- “Click here” is bad – Yes, having a link that simply says click here is bad. The link needs to include context – what is at the linked site? But the blogs giving web design advice (such as this one) go too far in saying that “click here” should be completely avoided in favor of more abstract terms like “read more”. Using action verbs (like “click”) that tell people what to do IN ADDITION to providing some context leads to greater actual clickthrough rates. There is some research to support that, although I don’t have the reference at hand, but it shouldn’t be surprising – action verbs that tell people what to physically do result in (surprise) them more likely doing it.
Improving Design by Better Understanding How People Learn, Think and Perceive
The above was another example where some basic understanding of research on human learning, cognition, and perception can enhance your design (when the context of that design involves people as it commonly does in most areas). Of course, misconceptions about learning, cognition, and perception is a whole other topic that has not been well researched, but see this previous post on “Powerful Demonstrations about the Nature of Perceiving, Learning and Understanding” for some examples, such as change blindness (where something happens right in front of your eyes but you don’t see it). Just because you put that fact on your powerpoint or you stated something out loud to your students or you put some message on that web page or online course, doesn’t mean the students or your users or audience even perceived it, yet alone understood it or memorized it. We only pay attention to what we think is important, nobody notices the details, nobody reads the instructions.
Understanding misconceptions about design can reciprocally facilitate our understanding of teaching and learning, too, since instructional design is fundamental to education. Despite 30 years of overwhelming research on misconceptions in science education, for example, physics and sciences class teachers still often depend on classroom demonstrations to convey principles. See the article Why may students fail to learn from demonstrations? by Wolff-Michael Roth for an example of why that may not be such an effective instructional design technique. There is a gap (some have called the “valley of death“) between the research and the practice (of the designers, the innovators, the teachers,…), partly due perhaps to our misconceptions about design and implementation, such as “design arrogance” and “ideation without substance.”
The title of this post is meant to be a joke (not a troll). The inventor of cognitive load theory (Sweller) and others labeled problem-based learning and other constructivist and inquiry-based instructional techniques a ‘failure’ in an oft-discussed 2006 paper I posted about earlier (no joke).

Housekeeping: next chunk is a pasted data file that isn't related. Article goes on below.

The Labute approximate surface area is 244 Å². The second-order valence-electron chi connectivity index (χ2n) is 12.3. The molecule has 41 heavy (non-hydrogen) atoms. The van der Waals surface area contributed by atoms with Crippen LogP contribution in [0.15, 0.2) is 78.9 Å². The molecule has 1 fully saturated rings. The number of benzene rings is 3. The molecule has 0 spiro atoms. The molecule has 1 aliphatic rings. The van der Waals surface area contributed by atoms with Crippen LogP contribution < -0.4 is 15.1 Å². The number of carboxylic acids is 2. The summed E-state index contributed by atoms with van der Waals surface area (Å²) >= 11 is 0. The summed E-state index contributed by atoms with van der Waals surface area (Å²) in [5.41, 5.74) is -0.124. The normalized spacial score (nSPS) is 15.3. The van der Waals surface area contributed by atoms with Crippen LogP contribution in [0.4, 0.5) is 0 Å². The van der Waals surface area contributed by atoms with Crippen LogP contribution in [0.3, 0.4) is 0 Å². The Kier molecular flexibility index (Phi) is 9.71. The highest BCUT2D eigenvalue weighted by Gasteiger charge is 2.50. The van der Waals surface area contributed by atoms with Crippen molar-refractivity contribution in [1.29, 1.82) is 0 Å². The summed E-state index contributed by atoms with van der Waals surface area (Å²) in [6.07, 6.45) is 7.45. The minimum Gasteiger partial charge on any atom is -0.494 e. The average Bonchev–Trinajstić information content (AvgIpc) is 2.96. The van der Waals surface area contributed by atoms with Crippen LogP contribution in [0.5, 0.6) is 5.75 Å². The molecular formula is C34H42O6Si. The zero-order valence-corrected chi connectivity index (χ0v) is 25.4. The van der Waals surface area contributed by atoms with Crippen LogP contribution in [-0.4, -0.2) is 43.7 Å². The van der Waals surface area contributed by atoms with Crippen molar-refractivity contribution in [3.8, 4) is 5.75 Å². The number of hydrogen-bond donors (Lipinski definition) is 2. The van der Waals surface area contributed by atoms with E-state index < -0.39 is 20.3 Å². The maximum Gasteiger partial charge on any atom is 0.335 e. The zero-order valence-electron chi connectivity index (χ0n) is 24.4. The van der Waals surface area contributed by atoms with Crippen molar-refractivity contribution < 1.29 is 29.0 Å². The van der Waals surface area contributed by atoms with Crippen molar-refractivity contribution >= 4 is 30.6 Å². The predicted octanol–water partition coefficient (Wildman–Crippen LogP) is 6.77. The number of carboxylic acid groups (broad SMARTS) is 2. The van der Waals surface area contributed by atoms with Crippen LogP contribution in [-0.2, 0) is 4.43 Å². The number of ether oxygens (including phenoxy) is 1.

Recently the journal Instructional Science published some reflections by Ton de Jong on cognitive load theory itself, identifying some conceptual and methodological problems. Roxana Moreno, who has an edited book on Cognitive Load Theory coming out next year, also published a nice summary of de Jong’s paper in the same journal. So, below is a summary of the summary, plus a few extra things.
What is cognitive load theory?
Cognitive load theory is the idea, first published by Sweller in 1988, that instructional design should focus on not overloading a learner’s mental effort when designing instruction. “Learning is hampered when working memory capacity is exceeded in a learning task” (de Jong, 2009).
The first version of cognitive load theory (1988-1998) had 2 elements, intrinsic and extraneous cognitive load. The latter is “bad” and needs to be reduced because it hurts performance, and the former is out of our control – the intrinsic difficulty of the subject matter being learned:
1. Intrinsic cognitive load – This is driven by element interactivity of the material to be learned. Memorizing something like independent commands has low/no element interactivity, whereas learning how to edit a photo in photoshop is something with high element interactivity (Paas, Renkl, Sweller, 2003). We as instructional designers can’t control the intrinsic difficulty of the subject being learned.
2. Extraneous or ineffective cognitive load – This is the unnecessary information presented during instruction, or making learners do extra work that only delays or detracts from their learning. Such as having to search for information rather than telling them where to find it. Extraneous cognitive load is sometimes just a necessary constraint (like having to turn a page in a book rather than watching a video), but where it really hurts learning is when the element interactivity and instrinsic cognitive load are already high and pushing at one’s working memory limitations. “As a consequence, instructional designs intended to reduce cognitive load are primarily effective when element interactivity is high” (Paas, Renkl, Sweller, 2003).